PhD Interview: Thomas Blesch

January 16, 2019
Sam Findlay

After finishing his masters in Germany, Thomas Blesch had a decision to make… Stay in Germany for a PhD on energy storage or study abroad. This decision was made easier when his girlfriend applied for a post-doc position at Monash University – so move to Australia it was. A few conversations had with ACES Chief Investigator Prof Doug MacFarlane and Thomas would move to Australia to undertake a PhD with ACES at Monash University, working under ACES Chief Investigators Professors Doug MacFarlane and Pat Howlett on storing energy.

We recently caught up with him to hear about the journey, his research and the experience so far.


What is your role and research at ACES?

I’m a PhD Student and my research is on the redox flow battery. This is a battery based on liquid electrolytes that stores the charge, compared to the usual batteries you may know, such as lithium ion batteries in which the electrodes are solid. With the redox flow battery, the charge is stored in a liquid electrolyte that can be pumped around, as opposed to being stored in a solid electrode.


Can you tell me about your background before joining ACES?

My background is mostly in chemistry. In Germany, I broadly studied chemistry at the Friedrich-Schiller-Universität Jena (University of Jena). It wasn’t until my later years studying a bachelor thesis at the end of my undergrad did I specialise with batteries and energy storage. Then for my masters, I had further elective subjects on energy systems, learning more about batteries, fuel cells and solar cells. I then did my master thesis at the BMW Group labs in Munich also on a battery related topic, but coming very much more from the chemistry side.


When did you start your PhD here?

I started my PhD with ACES in February, 2018. I’ve almost been here a year now and have two more to go.


Why did you decide to come to Australia and join ACES?

It was actually a decision I made with my girlfriend. While I was doing my master thesis, she was finishing her PhD and was looking for post-doc positions. She’s also in chemistry, but more focused on polymers and life science. She applied for a post-doc position with the Monash Institute of Pharmaceutical Science. The Institute is very highly ranked and has a great reputation, so she was set on coming here. I wanted to do my PhD as well but wasn’t sure where I wanted to do it – whether it be in Germany or somewhere else. I looked for opportunities at Monash in my area of interest and came across Prof Doug MacFarlane, who was doing energy storage. I wrote him an email asking if he wanted to take on another PhD student and it just went from there. Now my girlfriend and I are both here at Monash. Unfortunately, she’s on another campus, but still, same university and country [laughs].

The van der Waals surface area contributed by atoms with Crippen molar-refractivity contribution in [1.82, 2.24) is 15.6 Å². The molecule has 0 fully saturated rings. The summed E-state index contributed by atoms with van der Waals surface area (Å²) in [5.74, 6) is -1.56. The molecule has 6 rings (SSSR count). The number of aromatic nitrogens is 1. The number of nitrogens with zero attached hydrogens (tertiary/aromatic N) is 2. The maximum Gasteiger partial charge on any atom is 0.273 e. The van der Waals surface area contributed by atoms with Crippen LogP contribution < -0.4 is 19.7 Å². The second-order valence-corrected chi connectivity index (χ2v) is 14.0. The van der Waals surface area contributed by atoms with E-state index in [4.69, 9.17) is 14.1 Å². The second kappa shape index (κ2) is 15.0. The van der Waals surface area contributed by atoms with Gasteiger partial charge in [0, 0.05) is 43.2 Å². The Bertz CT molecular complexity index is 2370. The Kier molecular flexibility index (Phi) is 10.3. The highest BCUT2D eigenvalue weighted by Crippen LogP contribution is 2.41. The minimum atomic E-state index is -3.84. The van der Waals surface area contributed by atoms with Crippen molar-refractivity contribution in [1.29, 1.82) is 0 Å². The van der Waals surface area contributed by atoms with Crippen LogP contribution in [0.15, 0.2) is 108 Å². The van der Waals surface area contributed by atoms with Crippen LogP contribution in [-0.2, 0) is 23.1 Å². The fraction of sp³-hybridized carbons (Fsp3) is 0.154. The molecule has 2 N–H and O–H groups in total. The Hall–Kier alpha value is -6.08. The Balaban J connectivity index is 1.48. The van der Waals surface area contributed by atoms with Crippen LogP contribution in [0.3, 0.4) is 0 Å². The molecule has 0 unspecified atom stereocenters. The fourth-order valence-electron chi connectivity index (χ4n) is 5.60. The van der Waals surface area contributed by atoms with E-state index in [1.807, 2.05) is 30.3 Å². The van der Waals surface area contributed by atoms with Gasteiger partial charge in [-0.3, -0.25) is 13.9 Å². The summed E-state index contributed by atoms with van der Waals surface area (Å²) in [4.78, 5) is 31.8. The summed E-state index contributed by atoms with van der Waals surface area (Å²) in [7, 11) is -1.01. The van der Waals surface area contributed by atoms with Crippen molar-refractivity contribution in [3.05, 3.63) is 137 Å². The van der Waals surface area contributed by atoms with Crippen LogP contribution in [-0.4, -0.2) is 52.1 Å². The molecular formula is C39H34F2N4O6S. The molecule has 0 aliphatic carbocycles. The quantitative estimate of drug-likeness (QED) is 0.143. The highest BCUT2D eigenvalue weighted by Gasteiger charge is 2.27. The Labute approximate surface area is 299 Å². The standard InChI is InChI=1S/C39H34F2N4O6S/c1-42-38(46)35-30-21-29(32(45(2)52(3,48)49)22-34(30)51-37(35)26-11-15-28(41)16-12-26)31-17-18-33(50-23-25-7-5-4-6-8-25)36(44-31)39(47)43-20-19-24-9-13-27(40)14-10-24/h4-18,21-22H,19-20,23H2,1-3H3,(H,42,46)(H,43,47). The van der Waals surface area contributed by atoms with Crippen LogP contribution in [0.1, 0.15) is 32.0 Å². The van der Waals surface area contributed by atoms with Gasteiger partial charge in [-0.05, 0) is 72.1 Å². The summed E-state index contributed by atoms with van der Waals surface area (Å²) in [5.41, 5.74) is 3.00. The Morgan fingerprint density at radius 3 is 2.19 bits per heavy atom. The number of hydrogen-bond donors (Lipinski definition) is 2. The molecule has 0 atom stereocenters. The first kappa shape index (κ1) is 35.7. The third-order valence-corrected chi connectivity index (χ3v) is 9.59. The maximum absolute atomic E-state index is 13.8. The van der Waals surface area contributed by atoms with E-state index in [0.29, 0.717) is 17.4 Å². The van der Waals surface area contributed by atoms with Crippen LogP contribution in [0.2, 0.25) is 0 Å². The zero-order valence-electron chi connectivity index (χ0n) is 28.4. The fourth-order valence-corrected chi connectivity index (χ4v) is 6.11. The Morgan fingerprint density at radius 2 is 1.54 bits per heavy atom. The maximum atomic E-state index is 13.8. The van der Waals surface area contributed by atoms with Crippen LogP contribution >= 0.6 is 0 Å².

What do you hope ultimately comes out of your research?

The end goal and surrounding topic for batteries is to make them work with renewable energy. This is very much in the beginning stages. My master thesis was on lithium ion batteries for electric cars, but most of the research was already done. However, with my current studies I’m having to do most of the research for myself. I’m hoping that we can get this lab scale battery we’re working on to fully function and then to see how we can optimise it for its full potential.


What does a usual day look like for you here?

It depends. I’m currently spending a lot of time taking measurements concerning solubility of our active materials because that determines the energy density of the whole system. In parallel, I’m working a lot with different electrode materials and then of course analysing all of this work. I often have regular meetings with Prof MacFarlane and Prof Patrick Howlett from Deakin (University), who is also with ACES and is another one of my supervisors. I make sure I have regular coffee breaks, too [laughs] – and talk to the other PhD students to see what they’re up to and to compare research.


What is your favourite aspect of your ACES experienced so far?

The experience as a whole. Getting this position with ACES, coming to Australia and starting a new beginning. It was and is a still huge adventure. Having to talk English all day has been fun as well, and even December being summer and not winter… It’s amazing [laughs].


Thanks for your time.

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